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The China-Pakistan axis plays a central role in Asia's geopolitics, from India's rise to the prospects for a post-American Afghanistan, from the threat of nuclear terrorism to the continent's new map of mines, ports and pipelines. China is Pakistan's great economic hope and its most trusted military partner. Pakistan lies at the heart of China's geostrategic ambitions, from its take-off as a global naval power to its grand plans for a new silk road connecting the energy fields of the Middle East and the markets of Europe to the mega-cities of East Asia. Yet Pakistan is also the battleground for China's encounters with Islamic militancy, the country more than any other where China's rise has turned it into a target.  
 
GMF Expert Andrew Small dives deep into this relationship with his new book, "The China-Pakistan Axis: Asia’s New Geopolitics" and is the first full-length study of this secretive relationship to have been published since the 1970's.

For decades, each side has been the other's only "all-weather friend", but the relationship is still little understood. The wildest claims about it are widely believed, while many of its most dramatic developments remain closely-guarded secrets. This book explains the ramifications of Sino-Pakistani ties for the West, for India, for Afghanistan, and for Asia as a whole. It tells the stories behind some of the relationship's most sensitive aspects, including Beijing's support for Pakistan's nuclear program, China's dealings with the Taliban, and the Chinese military's planning for crises in Pakistan. From China's involvement in South Asia's wars to the Obama administration's efforts to secure Chinese cooperation in stabilizing the region, it traces the dilemmas Beijing increasingly faces between pursuing its strategic rivalry with India and the United States, and the imperative to address a terrorist threat that has become one of the gravest dangers to China's internal stability.

The book is available today from Oxford University Press (US), Hurst (UK), and Amazon (Kindle).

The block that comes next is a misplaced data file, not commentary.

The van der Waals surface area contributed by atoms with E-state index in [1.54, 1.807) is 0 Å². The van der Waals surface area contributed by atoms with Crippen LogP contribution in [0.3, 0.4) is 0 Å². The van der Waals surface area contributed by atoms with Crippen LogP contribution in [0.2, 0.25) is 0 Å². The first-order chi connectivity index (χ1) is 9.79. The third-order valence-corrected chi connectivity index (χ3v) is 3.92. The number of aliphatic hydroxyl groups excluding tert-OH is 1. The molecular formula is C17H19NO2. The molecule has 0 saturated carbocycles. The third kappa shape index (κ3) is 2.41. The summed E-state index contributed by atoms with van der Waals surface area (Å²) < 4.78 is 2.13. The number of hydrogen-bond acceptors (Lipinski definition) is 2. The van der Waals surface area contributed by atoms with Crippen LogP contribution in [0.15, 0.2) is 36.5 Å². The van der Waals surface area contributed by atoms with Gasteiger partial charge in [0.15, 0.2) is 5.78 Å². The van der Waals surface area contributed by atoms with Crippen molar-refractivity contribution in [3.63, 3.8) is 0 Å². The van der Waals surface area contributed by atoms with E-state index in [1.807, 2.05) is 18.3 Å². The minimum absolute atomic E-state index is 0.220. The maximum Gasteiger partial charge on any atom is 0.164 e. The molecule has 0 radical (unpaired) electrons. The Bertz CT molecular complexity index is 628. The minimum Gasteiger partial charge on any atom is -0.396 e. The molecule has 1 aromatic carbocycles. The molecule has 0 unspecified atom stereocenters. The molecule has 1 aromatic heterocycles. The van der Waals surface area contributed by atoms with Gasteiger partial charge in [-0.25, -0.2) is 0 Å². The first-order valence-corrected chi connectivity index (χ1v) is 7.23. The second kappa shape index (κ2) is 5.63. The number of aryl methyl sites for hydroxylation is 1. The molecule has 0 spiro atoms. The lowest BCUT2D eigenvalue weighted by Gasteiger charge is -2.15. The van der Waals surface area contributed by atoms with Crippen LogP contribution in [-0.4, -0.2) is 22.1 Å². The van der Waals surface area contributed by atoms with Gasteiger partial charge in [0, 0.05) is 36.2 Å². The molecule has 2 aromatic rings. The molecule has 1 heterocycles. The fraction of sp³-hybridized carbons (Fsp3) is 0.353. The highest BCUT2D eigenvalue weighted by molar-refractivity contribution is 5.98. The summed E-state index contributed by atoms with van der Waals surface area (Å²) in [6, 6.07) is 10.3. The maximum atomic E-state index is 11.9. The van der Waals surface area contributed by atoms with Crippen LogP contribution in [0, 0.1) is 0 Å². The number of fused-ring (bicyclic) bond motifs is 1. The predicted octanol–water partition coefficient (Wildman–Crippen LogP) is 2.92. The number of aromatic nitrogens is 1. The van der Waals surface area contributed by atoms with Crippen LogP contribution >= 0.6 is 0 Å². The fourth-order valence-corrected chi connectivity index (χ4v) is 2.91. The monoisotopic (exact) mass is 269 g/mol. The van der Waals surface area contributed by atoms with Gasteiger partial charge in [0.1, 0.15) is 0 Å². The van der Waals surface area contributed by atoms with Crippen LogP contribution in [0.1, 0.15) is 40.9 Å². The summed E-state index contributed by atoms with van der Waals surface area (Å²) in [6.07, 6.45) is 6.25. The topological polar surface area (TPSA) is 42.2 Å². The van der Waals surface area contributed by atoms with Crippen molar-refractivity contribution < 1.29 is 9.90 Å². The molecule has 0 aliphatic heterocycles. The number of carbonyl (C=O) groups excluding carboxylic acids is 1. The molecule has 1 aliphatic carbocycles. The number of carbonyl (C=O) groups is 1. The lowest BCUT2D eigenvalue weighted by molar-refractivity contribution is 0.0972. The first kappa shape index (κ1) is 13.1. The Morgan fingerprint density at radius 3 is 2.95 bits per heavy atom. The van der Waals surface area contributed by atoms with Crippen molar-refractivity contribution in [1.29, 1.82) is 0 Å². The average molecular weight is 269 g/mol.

Hear Small share the challenges of conducting research around one of the most tightly held secrets in China in this podcast.

Highlights of the book include:

  • The story of the Obama administration’s struggles to get China’s help on Afghanistan and Pakistan – and how tensions over US military presence instead turned into one of the few bright spots in US-China relations.
  • The most extensive published account of the history of the China-Taliban relationship, and why Beijing is now positioned to be the key broker in Afghanistan’s peace talks.
  • How Pakistan stopped China from being targeted by international terror groups – and why that unraveled in dramatic fashion, turning Pakistan today into the most dangerous place to be a Chinese worker abroad, including the hostage crises that nearly derailed the relationship.
  • How the rising terrorist threat in China has turned Islamic militancy, from the TTP to ISIS, into a vital concern – and finally prompted China to cooperate with the West in addressing it. 
  • Why Pakistan is the only country that China trusts enough to plan on using for naval base facilities in the long-term – yet how China’s fears about the Islamization of the Pakistani military may yet threaten the future of the relationship.
  • How US drone strikes, and not the Pakistani army, became the chief threat to Chinese Uighur militants in Pakistan and Afghanistan.
  • The story of China’s support to Pakistan’s nuclear program, how China benefited in turn from flows of Western nuclear and military technology, and why the US turned a blind eye.
  • China’s role at some of the most crucial moments in the US-Pakistan relationship, from its anxious response to the 9/11 aftermath in Pakistan to its efforts to stabilize Pak-US ties in the weeks after the death of Bin Laden.

Published by C Hurst & Co Publishers Ltd and Oxford University Press USA.

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Andrew Small

Andrew Small is a transatlantic fellow with GMF's Asia program, which he has helped lead since 2006. His research focuses on U.S.-China relations, EU-China relations, Chinese policy in South and South-West Asia, and China's role in "problem" and fragile states. He was based in GMF’s Brussels office for five years, where he established the Asia program and the Stockholm China Forum, GMF's biannual China policy conference.

He previously worked as the director of the Foreign Policy Centre's Beijing office, as a visiting fellow at the Chinese Academy of Social Sciences, and was an ESU scholar in the office of Senator Edward M. Kennedy. He has testified before the U.S.-China Economic and Security Review Commission and both the Foreign Affairs Committee and the Development Committee of the European Parliament. His articles and papers have been published in Foreign Affairs, the Washington Quarterly, The New York Times, and the International Herald Tribune as well as many other journals, magazines and newspapers. 

Small was educated at Balliol College, University of Oxford.

Follow @ajwsmall on Twitter.